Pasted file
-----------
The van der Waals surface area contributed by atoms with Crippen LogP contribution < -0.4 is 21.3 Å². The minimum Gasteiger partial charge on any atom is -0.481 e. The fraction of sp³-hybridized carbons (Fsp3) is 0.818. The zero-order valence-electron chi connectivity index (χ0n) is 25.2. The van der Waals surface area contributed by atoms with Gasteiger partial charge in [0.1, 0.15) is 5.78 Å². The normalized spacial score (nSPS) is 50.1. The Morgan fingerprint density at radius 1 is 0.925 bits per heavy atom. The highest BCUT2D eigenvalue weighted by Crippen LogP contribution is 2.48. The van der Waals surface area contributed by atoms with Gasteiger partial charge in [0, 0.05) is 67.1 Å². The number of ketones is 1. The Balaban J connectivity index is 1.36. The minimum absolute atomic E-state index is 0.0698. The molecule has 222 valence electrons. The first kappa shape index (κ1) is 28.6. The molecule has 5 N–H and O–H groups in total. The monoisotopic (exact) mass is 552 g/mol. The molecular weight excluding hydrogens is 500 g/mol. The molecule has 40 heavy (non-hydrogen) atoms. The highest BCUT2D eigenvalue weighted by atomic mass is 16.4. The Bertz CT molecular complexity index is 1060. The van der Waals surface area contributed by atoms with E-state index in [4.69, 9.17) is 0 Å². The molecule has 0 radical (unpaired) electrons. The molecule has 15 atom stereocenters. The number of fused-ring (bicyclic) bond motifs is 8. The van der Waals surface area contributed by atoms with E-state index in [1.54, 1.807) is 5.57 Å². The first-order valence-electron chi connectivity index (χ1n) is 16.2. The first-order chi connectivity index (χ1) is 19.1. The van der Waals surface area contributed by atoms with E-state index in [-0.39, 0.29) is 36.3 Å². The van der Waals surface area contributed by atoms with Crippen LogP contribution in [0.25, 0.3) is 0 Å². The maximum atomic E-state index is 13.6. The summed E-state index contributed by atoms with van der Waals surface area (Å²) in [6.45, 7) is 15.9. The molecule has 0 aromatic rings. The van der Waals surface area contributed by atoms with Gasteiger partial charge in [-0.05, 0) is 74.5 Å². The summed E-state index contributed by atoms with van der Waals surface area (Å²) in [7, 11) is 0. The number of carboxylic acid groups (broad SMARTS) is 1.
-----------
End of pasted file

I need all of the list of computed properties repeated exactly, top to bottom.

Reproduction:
The van der Waals surface area contributed by atoms with Crippen LogP contribution < -0.4 is 21.3 Å². The minimum Gasteiger partial charge on any atom is -0.481 e. The fraction of sp³-hybridized carbons (Fsp3) is 0.818. The zero-order valence-electron chi connectivity index (χ0n) is 25.2. The van der Waals surface area contributed by atoms with Gasteiger partial charge in [0.1, 0.15) is 5.78 Å². The normalized spacial score (nSPS) is 50.1. The Morgan fingerprint density at radius 1 is 0.925 bits per heavy atom. The highest BCUT2D eigenvalue weighted by Crippen LogP contribution is 2.48. The van der Waals surface area contributed by atoms with Gasteiger partial charge in [0, 0.05) is 67.1 Å². The number of ketones is 1. The Balaban J connectivity index is 1.36. The minimum absolute atomic E-state index is 0.0698. The molecule has 222 valence electrons. The first kappa shape index (κ1) is 28.6. The molecule has 5 N–H and O–H groups in total. The monoisotopic (exact) mass is 552 g/mol. The molecular weight excluding hydrogens is 500 g/mol. The molecule has 40 heavy (non-hydrogen) atoms. The highest BCUT2D eigenvalue weighted by atomic mass is 16.4. The Bertz CT molecular complexity index is 1060. The van der Waals surface area contributed by atoms with E-state index in [4.69, 9.17) is 0 Å². The molecule has 0 radical (unpaired) electrons. The molecule has 15 atom stereocenters. The number of fused-ring (bicyclic) bond motifs is 8. The van der Waals surface area contributed by atoms with E-state index in [1.54, 1.807) is 5.57 Å². The first-order valence-electron chi connectivity index (χ1n) is 16.2. The first-order chi connectivity index (χ1) is 19.1. The van der Waals surface area contributed by atoms with E-state index in [-0.39, 0.29) is 36.3 Å². The van der Waals surface area contributed by atoms with Crippen LogP contribution in [0.25, 0.3) is 0 Å². The maximum atomic E-state index is 13.6. The summed E-state index contributed by atoms with van der Waals surface area (Å²) in [6.45, 7) is 15.9. The molecule has 0 aromatic rings. The van der Waals surface area contributed by atoms with Gasteiger partial charge in [-0.05, 0) is 74.5 Å². The summed E-state index contributed by atoms with van der Waals surface area (Å²) in [7, 11) is 0. The number of carboxylic acid groups (broad SMARTS) is 1.